Velar SVAutobiography Dynamic takes the fight to Porsche's Macan Turbo with a 542bhp 5.0-litre V8
Mark Tisshaw
5 February 2019

Land Rover has pushed the performance envelope of the Range Rover Velar by shoehorning a 542bhp 5.0-litre supercharged V8 under the bonnet. 

Unlike its identically powered Range Rover Sport sibling, however, the new eight-cylinder Velar doesn’t wear the SVR nameplate, with Land Rover instead choosing to borrow the SVAutobiography Dynamic badge from the full-size Range Rover

Available to order now priced from £86,120, the Velar SVAutobiography Dynamic is capable of firing from 0-60mph in 4.3 seconds, and heading on to a top speed of 170mph. Despite the performance, Land Rover claims it offers “traditional Range Rover refinement and comfort” instead of the out-and-out thrills of the Sport SVR. A louder active exhaust still features, however, claimed to be 7.1kg lighter than the standard system. 

The range-topping Velar also features uprated brakes (395mm front and 396mm rear) with four-piston, red-painted brake callipers, alongside firmer air chambers for the air suspension. Upgraded anti-roll bars combine with a revised variable damping system to ensure the handling matches the pace on offer. 

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Land Rover has also recalibrated the SVA’s steering, all-wheel drive, eight-speed transmission and active rear differential, claiming nearly 64,000 man hours of fine-tuning to the car’s control systems. A stronger transfer box has also been added to the all-wheel drive to ensure the driveline can withstand the V8’s 502lb ft of torque. 

Alongside the new quad tailpipes, exterior revisions include enlarged air intakes, a new grille and reprofiled rear bumper, and lightweight 21 or 22-inch wheels. Bespoke badging and colour choices, all with a contrasting black roof, complete the look. 

Inside there’s unique quilted leather in four colours, 20-way adjustable heated, cooled and massaging front seats, a sports steering wheel and aluminium shift paddles. Detail changes such as a knurled finish for the switchgear and rotary gear selector feature alongside bespoke graphics for the digital instrument display. Buyers can also specify a carbonfibre pack for the Velar SVA’s interior trim.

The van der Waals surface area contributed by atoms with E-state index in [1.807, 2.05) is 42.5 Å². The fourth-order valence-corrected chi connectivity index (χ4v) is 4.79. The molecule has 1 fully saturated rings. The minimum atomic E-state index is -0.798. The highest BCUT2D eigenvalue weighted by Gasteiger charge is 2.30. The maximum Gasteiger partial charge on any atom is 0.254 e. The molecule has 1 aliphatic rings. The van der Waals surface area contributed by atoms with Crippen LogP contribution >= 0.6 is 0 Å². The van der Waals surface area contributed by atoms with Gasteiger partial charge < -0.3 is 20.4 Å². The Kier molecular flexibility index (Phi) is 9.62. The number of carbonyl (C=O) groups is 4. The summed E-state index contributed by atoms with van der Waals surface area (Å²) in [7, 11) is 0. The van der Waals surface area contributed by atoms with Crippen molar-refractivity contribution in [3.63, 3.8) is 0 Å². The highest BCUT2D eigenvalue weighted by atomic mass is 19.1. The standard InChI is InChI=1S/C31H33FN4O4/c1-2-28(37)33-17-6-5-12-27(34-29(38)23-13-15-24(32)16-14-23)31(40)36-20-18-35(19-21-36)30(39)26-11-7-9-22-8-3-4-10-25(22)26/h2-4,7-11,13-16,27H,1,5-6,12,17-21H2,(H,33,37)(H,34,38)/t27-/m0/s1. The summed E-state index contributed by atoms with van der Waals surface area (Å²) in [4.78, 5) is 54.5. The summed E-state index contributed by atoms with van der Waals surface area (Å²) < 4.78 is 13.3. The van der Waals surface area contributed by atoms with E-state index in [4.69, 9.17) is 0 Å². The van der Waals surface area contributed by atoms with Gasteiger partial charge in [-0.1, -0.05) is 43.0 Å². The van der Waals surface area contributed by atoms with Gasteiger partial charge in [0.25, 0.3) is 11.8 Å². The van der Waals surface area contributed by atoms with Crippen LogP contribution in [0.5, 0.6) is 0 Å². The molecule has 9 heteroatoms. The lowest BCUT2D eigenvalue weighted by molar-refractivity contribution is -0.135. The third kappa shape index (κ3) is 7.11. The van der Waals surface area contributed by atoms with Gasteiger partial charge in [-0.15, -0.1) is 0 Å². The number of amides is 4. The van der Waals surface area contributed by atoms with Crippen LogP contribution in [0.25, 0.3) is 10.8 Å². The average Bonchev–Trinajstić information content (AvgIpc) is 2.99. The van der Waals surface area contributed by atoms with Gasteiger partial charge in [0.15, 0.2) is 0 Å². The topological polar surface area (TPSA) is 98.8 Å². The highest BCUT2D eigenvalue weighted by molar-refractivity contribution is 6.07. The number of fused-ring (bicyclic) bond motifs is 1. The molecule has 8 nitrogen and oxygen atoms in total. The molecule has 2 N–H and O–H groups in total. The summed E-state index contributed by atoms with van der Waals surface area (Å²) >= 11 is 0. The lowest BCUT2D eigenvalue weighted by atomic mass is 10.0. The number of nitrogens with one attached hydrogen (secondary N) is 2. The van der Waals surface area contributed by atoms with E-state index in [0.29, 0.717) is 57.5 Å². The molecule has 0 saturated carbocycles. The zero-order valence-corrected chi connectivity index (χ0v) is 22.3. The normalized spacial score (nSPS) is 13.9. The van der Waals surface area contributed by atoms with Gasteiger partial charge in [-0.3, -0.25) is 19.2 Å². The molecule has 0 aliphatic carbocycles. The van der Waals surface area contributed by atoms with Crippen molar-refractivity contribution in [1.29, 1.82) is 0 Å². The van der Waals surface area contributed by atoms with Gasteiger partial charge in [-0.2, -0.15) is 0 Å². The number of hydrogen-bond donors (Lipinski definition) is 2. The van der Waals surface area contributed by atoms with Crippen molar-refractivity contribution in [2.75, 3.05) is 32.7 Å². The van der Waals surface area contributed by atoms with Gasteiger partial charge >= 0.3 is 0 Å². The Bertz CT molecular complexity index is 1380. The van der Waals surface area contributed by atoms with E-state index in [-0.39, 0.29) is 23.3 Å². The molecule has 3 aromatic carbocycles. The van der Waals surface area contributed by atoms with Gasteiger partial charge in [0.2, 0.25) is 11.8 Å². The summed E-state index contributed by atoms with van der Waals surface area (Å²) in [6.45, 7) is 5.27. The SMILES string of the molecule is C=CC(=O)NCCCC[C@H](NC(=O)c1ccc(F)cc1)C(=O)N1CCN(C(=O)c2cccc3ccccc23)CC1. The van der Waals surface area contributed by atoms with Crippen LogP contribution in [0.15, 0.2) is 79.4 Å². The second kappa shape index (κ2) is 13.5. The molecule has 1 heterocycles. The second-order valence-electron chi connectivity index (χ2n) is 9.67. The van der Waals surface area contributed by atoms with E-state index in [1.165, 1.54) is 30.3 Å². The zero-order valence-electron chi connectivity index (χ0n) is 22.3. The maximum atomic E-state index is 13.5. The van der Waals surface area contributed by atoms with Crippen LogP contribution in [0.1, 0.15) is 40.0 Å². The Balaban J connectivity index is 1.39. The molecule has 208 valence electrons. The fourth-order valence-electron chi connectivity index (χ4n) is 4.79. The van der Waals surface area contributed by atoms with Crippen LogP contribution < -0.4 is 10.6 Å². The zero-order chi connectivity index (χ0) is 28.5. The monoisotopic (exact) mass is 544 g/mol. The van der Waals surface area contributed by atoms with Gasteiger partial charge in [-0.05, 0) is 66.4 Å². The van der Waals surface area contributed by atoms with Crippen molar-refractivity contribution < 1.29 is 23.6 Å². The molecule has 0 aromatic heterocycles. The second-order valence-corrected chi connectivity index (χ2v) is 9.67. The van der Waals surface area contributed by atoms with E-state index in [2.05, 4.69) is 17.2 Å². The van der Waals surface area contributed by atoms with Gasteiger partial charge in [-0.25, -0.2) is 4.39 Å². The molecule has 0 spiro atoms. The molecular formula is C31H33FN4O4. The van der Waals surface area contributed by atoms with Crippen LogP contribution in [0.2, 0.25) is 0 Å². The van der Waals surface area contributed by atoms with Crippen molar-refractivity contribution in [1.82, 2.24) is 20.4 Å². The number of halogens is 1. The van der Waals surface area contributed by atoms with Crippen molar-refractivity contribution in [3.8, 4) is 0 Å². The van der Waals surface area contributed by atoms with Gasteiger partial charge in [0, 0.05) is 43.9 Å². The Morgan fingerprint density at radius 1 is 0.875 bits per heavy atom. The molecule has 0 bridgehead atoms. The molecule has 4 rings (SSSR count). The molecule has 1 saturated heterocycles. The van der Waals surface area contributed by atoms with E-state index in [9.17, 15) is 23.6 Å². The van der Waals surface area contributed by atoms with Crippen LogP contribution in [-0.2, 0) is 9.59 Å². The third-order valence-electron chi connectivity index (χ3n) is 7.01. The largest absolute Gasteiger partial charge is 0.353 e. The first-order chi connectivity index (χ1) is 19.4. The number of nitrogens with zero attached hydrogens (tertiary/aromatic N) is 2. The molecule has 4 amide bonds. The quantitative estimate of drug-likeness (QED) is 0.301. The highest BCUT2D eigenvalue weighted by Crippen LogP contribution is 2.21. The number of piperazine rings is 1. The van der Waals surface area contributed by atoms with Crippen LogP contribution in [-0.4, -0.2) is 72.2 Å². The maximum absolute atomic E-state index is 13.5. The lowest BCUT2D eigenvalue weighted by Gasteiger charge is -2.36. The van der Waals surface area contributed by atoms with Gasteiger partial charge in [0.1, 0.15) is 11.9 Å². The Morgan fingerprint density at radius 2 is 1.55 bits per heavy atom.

Read more

542bhp Jaguar F-Pace SVR squares up to Porsche Macan Turbo​

Range Rover Sport review

Island Rover: back to Land Rover's roots in a Range Rover Velar​

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Comments
38

5 February 2019

 Do we really need Cars this size to go this fast?

5 February 2019
Peter Cavellini wrote:

 Do we really need Cars this size to go this fast?

We sure do. Land Rover helps its customer to reach repair workshop faster

5 February 2019
sabre wrote:

Peter Cavellini wrote:

 Do we really need Cars this size to go this fast?

We sure do. Land Rover helps its customer to reach repair workshop faster

 

You believe everything you read on the internet, don't you..

: )

5 February 2019
Peter Cavellini wrote:

 Do we really need Cars this size to go this fast?

The world would be a miserable place if we could only have what we need.

5 February 2019
The Jaguar F-Pace based Velar shares it's powertrain with the Range Rover Sport, not the identically powertrained F-Pace SVR?

Okay then.

Nice truck though.

Myk

5 February 2019

Isn't the Macan Turbo about £20k cheaper than this?  I honestly don't know how JLR think they can get away with their pricing structure.  When I was in the market for a new car I sat in a Velar and really liked it, but the price was shocking.  The Velar was working out £6k more expensive for a car of similar (actually slightly lower) spec' than a BMW X3 M40i, and that was with the rough Ingenium 2litre 4-pot against the BMW's 3litre straight 6. Funnily enough, I'm now 11 months into happy, trouble-free BMW ownership...

5 February 2019

It's also alot smaller. Need to compare it to the Cayenne

5 February 2019

This is a low seller.  They should create a group to make their mass produced cars more exciting rather than keep making halo cars that don't sell many.

5 February 2019

The main models, particularly in the Jaguar range, are doing poorly in the market and once again, JLR are pissing around making silly fast versions with daft names.

There are so many parallels between JLR and MG Rover it's untrue.

 

5 February 2019

Oh, dear.  If ever there was an advert for why JLR has gone so wrong.

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